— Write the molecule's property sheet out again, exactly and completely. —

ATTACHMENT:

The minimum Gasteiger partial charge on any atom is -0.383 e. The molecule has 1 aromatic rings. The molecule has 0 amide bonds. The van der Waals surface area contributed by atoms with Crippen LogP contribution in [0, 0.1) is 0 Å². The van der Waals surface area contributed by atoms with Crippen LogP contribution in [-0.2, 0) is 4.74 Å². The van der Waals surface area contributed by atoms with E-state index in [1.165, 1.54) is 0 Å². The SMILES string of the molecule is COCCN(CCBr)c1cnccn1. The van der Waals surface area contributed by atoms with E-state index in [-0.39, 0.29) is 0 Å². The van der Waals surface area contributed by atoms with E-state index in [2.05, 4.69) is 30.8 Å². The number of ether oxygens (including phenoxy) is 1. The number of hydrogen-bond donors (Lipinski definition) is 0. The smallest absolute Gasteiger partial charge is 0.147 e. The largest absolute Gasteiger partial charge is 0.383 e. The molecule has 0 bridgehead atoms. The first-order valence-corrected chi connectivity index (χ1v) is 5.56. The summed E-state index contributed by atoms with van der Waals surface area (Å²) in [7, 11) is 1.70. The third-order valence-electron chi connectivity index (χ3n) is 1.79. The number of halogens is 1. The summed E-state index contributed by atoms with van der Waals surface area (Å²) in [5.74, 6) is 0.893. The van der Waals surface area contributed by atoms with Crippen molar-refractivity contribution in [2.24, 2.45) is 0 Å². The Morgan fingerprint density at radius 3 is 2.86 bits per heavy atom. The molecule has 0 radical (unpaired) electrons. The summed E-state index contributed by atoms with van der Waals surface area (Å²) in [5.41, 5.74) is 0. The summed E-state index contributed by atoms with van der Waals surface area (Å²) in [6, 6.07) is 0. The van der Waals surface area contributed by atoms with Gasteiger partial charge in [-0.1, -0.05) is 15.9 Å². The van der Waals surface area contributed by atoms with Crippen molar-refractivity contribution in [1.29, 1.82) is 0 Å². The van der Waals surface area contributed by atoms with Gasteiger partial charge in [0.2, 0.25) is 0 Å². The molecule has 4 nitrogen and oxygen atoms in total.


The minimum Gasteiger partial charge on any atom is -0.383 e. The molecule has 1 aromatic rings. The molecule has 0 amide bonds. The van der Waals surface area contributed by atoms with Crippen LogP contribution in [0, 0.1) is 0 Å². The van der Waals surface area contributed by atoms with Crippen LogP contribution in [-0.2, 0) is 4.74 Å². The van der Waals surface area contributed by atoms with E-state index in [1.165, 1.54) is 0 Å². The SMILES string of the molecule is COCCN(CCBr)c1cnccn1. The van der Waals surface area contributed by atoms with E-state index in [-0.39, 0.29) is 0 Å². The van der Waals surface area contributed by atoms with E-state index in [2.05, 4.69) is 30.8 Å². The number of ether oxygens (including phenoxy) is 1. The number of hydrogen-bond donors (Lipinski definition) is 0. The smallest absolute Gasteiger partial charge is 0.147 e. The largest absolute Gasteiger partial charge is 0.383 e. The molecule has 0 bridgehead atoms. The first-order valence-corrected chi connectivity index (χ1v) is 5.56. The summed E-state index contributed by atoms with van der Waals surface area (Å²) in [7, 11) is 1.70. The third-order valence-electron chi connectivity index (χ3n) is 1.79. The number of halogens is 1. The summed E-state index contributed by atoms with van der Waals surface area (Å²) in [5.74, 6) is 0.893. The van der Waals surface area contributed by atoms with Crippen molar-refractivity contribution in [2.24, 2.45) is 0 Å². The Morgan fingerprint density at radius 3 is 2.86 bits per heavy atom. The molecule has 0 radical (unpaired) electrons. The summed E-state index contributed by atoms with van der Waals surface area (Å²) in [5.41, 5.74) is 0. The summed E-state index contributed by atoms with van der Waals surface area (Å²) in [6, 6.07) is 0. The van der Waals surface area contributed by atoms with Gasteiger partial charge in [-0.1, -0.05) is 15.9 Å². The van der Waals surface area contributed by atoms with Crippen molar-refractivity contribution in [1.29, 1.82) is 0 Å². The van der Waals surface area contributed by atoms with Gasteiger partial charge in [0.2, 0.25) is 0 Å². The molecule has 4 nitrogen and oxygen atoms in total.